Deputy Prime Minister and New Zealand First leader Winston Peters has begun new legal action in relation to the leaking of details of his superannuation overpayment, and is seeking $1.8 million in total against five defendants, including the Ministry of Social Development.
He is going after the chief executive of the Ministry of Social Development, Brendan Boyle, State Services Commissioner Peter Hughes, the Attorney-General on behalf of the Ministry of Social Development, Paula Bennett, the former National State Services Minister and former Minister of Social Development Anne Tolley.
Hughes and the Ministry of Social Development are new targets in Peters' legal action.
The timing of Peters' action is extraordinary given that he about to become Acting Prime Minister in the next week or so when Jacinda Ardern takes leave to have her baby.
Peters is refusing to comment.
A spokesman said: "The minister's view is this a private legal matter which is now lodged before the High Court. He won't discuss matters which are sub judice."
Ardern herself is taking the same line. Her spoksman said: "Mr Peters is taking this action in a private capacity and the Prime Minister won't be commenting on any aspect of the case as it is before the courts."
All targets of Peters'action are entitled to apply to the Cabinet to have their legal fees paid - the Cabinet which Peters will be leading.
Some previous targets in Peters' witch-hunt are not named in this action, namely former National Party leader Sir Bill English, former minister Steven Joyce, former chief of staff Wayne Eagleson and National Party staffer Clark Hennessey.
Peters has targeted journalists Tim Murphy, editor of Newsroom, and Lloyd Burr, a former political reporter at Newshub, in a previous action for discovery of documents but is not pursuing them.
It is understood that papers were lodged today in the High Court in Auckland.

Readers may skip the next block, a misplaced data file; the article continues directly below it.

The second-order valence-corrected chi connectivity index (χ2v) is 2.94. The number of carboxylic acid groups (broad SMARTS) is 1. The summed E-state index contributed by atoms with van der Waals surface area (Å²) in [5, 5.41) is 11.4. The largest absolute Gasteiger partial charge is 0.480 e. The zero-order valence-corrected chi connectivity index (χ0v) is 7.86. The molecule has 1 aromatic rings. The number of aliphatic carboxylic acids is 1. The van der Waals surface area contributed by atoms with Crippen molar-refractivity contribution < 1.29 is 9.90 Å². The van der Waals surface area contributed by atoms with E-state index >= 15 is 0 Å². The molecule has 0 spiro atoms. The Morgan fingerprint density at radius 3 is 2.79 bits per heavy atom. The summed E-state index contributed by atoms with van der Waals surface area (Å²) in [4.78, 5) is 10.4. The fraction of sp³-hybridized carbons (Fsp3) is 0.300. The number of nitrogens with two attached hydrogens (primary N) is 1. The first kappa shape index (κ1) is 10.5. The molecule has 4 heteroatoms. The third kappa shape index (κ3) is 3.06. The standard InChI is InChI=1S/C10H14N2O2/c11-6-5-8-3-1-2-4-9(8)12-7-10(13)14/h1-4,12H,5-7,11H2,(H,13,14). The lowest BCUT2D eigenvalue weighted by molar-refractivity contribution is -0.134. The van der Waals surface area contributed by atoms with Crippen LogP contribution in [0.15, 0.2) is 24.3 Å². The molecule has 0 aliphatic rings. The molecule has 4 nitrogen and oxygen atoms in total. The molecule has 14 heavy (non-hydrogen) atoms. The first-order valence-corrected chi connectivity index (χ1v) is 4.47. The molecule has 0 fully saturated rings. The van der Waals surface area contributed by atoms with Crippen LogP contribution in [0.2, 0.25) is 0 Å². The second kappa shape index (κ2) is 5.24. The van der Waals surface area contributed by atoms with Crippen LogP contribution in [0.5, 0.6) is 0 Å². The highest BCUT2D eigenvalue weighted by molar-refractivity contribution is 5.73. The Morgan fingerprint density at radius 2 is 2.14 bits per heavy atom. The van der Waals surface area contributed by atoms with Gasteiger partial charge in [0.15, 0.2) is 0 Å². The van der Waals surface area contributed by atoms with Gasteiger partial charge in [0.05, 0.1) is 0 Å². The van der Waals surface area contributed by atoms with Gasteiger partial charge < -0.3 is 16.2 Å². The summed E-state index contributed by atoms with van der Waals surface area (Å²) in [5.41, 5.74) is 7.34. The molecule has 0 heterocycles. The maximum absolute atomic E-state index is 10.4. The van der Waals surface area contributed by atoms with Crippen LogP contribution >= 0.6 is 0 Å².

About four weeks before last year's election, Winston Peters revealed he had been overpaid the old-age pension for seven years, but that he had repaid the undisclosed amount as soon as he had found out.
He pro-actively revealed the overpayment in a press statement because media outlets had been asking questions about it.
Peters first accused IRD of having leaked the information but then turned his sights on Boyle, then political rivals.
Boyle sought the advice of his employer, State Services Commissioner Peter Hughes, as to whether such information should be passed on to minister under the no-surprises policy.
Hughes in turn had consulted the Solicitor-General, Una Jagose, before Tolley and Bennett were told.
Tolley said she had also informed Eagleson, who was chief of the staff to the then Prime Minister Sir Bill English.
In Official Information Act documents obtained by Newsroom into the internal MSD investigation, it transpired that 41 MSD staff had been involved in Peters' case and interviews had been conducted with 12 staff who had full access to information on the case.
National has consistently denied having leaked details.
* An earlier version of this story said Peters was seeking damages of $450,000. He is seeking $450,000 from MSD and Boyle; and $450,000 separately from Bennett, Hughes and Tolley.